Ag Groups Push for Fair Market Access

Industry groups say American agriculture will not support any deeper cuts in domestic support than what is already proposed. Compiled by staff 

Published on: Jun 5, 2006

Leading agricultural groups wrote a letter to President Bush outlining concerns with the present situation in the Doha Round of World Trade Organization agricultural negotiations. Top on the list is the need to negotiate greater market access without digging deeper into proposed farm subsidy cuts.

The letter, signed by 12 agriculture industry organizations, was in response to European Union countries in the WTO rejecting the U.S. proposal put forth in October and pushing for even greater cuts in U.S. domestic support. Earlier this week reports revealed that the Bush administration may be pushing for domestic cuts as much as 70%, up from the 60% proposed in October 2005.

The letter states, "Reductions in, and limitations on, domestic support for U.S. agriculture are only acceptable if the negotiations yield an important net gain for American farmers and ranchers through commitments on market access and other trade-distorting policies by our trading partners.

"At this point in the negotiations, however, it seems clear that other countries have 'pocketed' the U.S. offer on domestic support without being prepared to even come close to the U.S. proposal on increasing market access in both developed and developing countries. Moreover, these countries are pushing U.S. negotiators to make even greater concessions in domestic support," the groups go on to write.

American Soybean Association President Bob Metz says, "Under these circumstances, we believe that it is important to make clear that American agriculture will not support any deeper cuts in domestic support than those already proposed by the administration. If negotiators are forced to scale back the level of ambition from the U.S. proposal on agricultural market access in order to reach an agreement, the level of ambition in cutting trade-distorting domestic support must be commensurately reduced from the U.S. proposal."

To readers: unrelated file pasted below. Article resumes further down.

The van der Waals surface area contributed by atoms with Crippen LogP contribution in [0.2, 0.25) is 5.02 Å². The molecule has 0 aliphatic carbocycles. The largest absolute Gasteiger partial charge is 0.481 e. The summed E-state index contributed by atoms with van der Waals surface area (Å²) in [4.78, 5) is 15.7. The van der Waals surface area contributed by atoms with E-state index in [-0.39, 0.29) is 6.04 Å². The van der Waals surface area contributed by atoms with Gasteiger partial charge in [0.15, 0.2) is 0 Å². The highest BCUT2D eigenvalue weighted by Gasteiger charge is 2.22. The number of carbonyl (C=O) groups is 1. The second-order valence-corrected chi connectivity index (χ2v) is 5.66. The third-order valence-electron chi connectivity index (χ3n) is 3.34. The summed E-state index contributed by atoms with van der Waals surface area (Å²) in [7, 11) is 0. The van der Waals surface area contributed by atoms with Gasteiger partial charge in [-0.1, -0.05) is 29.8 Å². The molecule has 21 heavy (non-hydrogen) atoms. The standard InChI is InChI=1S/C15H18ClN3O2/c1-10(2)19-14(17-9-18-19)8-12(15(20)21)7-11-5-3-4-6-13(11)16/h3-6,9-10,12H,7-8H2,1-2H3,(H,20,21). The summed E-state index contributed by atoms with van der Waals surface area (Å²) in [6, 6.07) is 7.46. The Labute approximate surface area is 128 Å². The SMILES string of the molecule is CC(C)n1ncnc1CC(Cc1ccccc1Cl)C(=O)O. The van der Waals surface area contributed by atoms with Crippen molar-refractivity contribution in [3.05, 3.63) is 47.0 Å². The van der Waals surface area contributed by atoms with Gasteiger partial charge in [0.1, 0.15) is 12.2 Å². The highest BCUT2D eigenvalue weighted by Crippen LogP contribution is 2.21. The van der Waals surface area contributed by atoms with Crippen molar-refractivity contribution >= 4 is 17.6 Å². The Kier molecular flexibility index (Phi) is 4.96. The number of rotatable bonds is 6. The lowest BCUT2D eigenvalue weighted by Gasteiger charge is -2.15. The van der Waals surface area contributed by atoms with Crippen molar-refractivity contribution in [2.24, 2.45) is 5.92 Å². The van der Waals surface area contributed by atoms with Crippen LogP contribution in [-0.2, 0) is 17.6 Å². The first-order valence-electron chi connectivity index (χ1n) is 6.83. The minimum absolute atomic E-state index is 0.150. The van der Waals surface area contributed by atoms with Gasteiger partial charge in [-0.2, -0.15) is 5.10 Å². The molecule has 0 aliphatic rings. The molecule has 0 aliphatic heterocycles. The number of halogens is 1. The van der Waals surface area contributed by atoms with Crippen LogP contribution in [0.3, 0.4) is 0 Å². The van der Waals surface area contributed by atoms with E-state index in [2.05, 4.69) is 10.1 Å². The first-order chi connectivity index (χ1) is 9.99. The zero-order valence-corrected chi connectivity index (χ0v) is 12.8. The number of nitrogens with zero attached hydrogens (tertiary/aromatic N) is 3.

The groups also insist that the treatment of "sensitive" products for developed countries and "special" products for developing countries must be limited in order to preserve the market access gains achieved through overall tariff reductions. The value of any tariff cut proposals will be greatly eroded by extensive exceptions for sensitive and special products. The need to achieve significant increases in market access in developing, including newly acceded, country markets is especially important because these countries, which account for 81% of the world's population, represent the markets of the future. 

Some negotiators have discussed a "Doha lite," or less ambitious trade proposal. "While an agreement short of the U.S. market access proposal is not our objective, any such outcome must result in commitments on domestic support commensurate with this diminished market access result," the groups write President Bush.

The following groups signed the letter: American Farm Bureau Federation, American Soybean Association, American Sugar Alliance, National Association of Wheat Growers, National Barley Growers Association, National Corn Growers Association, National Cotton Council, National Milk Producers Federation, USA Dry Pea and Lentil Council, USA Rice Federation, US Canola Association and the Wheat Export Trade Education Committee.